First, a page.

As shown in FIG. 15A, one or more convex protrusions, illustrated as raised hemispherical curvatures 62, may be pressed onto individual segments that form the magnetic core 65 (or on one face of an unsegmented magnetic core (not shown)) during formation. Mating concave protrusions, such as recessed hemispherical curvatures (not shown), may be pressed onto individual segments that form the adjacent magnetic core 63 (or on the opposite face of an unsegmented magnetic core (not shown)) such that the concave protrusions are, for example, aligned directly under the convex protrusions 62 to form an interlocking portion when interlocking engagement between magnetic cores 63, 65 is desired. It is also contemplated that in some embodiments it may be desirable to press a combination of concave and convex protrusions into one face of a magnetic core and a combination of concave and convex protrusions in an opposing face. Also, as illustrated, when embodiments of the invention employ more than two stacked magnetic cores, both faces of the magnetic cores may have protrusions or indentations, or some combination of both, for receipt of magnetic cores on each face thereof.

FIG. 15B illustrates a second embodiment whereby the protrusions and indentation profiles are illustrated as convex grooves 64 and concave grooves 66, respectively, with, for example, a trapezoidal cross section. The grooves 64, 66 may be positioned in any manner that provides suitable interlocking engagement, such as being formed in a radial orientation, as illustrated. Meshing and registration of segments within a layer is accomplished with the use of various profiles 68, described in detail herein, and illustrated in FIGS. 9-13.

In certain embodiments of the invention, careful placement of the profiles along the top and bottom faces of the segments allow spacing between profiles within each segment 70 that may be equal to the spacing between profiles on adjacent segments 72 that allow the layers to be stacked either directly on top of one another or to overlap those of the layer above and beneath, as illustrated. By overlapping segments in this way, additional strength of the assembly can be achieved by the inherently greater interfacial surface on which to apply adhesive. Any variation in glue line thickness in this plane will not affect permeability or other properties of the assembly. This is because the magnetic flux created in the wound and energized core is parallel to the circumference of the assembly. Magnetic flux is not impeded by air gaps that are parallel to it. The stacked segmented magnetic core assembly 60 allows a wire coil, such as a pre-wound bobbin (not shown) to be placed over at least one of a first segment of the magnetic core 65 and a second segment of the magnetic core 63.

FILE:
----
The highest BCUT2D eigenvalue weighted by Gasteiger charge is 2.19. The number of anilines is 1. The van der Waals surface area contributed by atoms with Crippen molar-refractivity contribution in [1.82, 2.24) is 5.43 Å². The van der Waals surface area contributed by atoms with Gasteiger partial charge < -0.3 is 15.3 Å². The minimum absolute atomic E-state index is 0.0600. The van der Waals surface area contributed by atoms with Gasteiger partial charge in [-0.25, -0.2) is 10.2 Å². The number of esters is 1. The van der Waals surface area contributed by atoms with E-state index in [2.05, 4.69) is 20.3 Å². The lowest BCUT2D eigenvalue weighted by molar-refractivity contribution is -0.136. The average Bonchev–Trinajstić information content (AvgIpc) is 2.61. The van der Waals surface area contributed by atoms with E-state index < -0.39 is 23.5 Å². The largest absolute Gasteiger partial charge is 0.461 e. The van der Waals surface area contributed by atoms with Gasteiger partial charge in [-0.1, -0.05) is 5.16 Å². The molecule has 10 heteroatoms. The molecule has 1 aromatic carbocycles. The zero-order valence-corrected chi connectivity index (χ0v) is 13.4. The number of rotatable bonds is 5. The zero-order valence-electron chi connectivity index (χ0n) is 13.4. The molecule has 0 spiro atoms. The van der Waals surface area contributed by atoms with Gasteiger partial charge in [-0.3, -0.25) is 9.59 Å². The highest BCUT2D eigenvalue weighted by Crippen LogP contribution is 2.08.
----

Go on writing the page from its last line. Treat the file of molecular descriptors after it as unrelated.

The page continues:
FIG. 16 illustrates an additional embodiments of the invention that combine segments with different cross sectional geometries, and demonstrates the flexibility of the invention to produce a wide variety of complex core assemblies. The general configuration of the assembly in this figure is an E-core with a round center leg 76. The invention can be applied to this shape as shown in the four examples in FIG. 16. As illustrated multiple interlocking portions are employed in Example 1-4. Example 1 illustrates a 2-segment assembly 100. In this embodiment the U-shape portion 78 that creates the base and two outer legs may be pressed as a single piece separate from the round center leg 76. Interlocking profiles as described above may be pressed into each segment 76, 78, to form the two-piece assembly 100. Example 2 illustrates a 4-piece assembly 110 wherein the base 80 may be separate from each of the outer legs 82 and center leg 76. By separating the U-shape from Example 1 into 3 distinct pieces, each piece would require less pressing force due to its smaller pressing area. Conversely, if the same pressing force is used, then each of the pieces in Example 2 could be larger, and the resulting assembly 110 would be larger. Examples 3 and 4 illustrate the same progression as Examples 1 and 2, respectively, with a modified base assembly made in two pieces rather than one. Embodiments 120, 130 illustrated in Examples 3 and 4 may extend the size range of the final assembled cores even further than either Examples 1 or 2. Indeed, this approach exemplifies the means by which a series of core assemblies 100, 110, 120, and 130, all from the same general geometric family, can be produced using concepts described in the present disclosure. The various interlocking profiles as described and illustrated in FIGS. 7, 10, 13, and 14, as well as other profiles that may now be readily contemplated by one of ordinary skill in the art, may be employed with the embodiments illustrated in FIG. 16.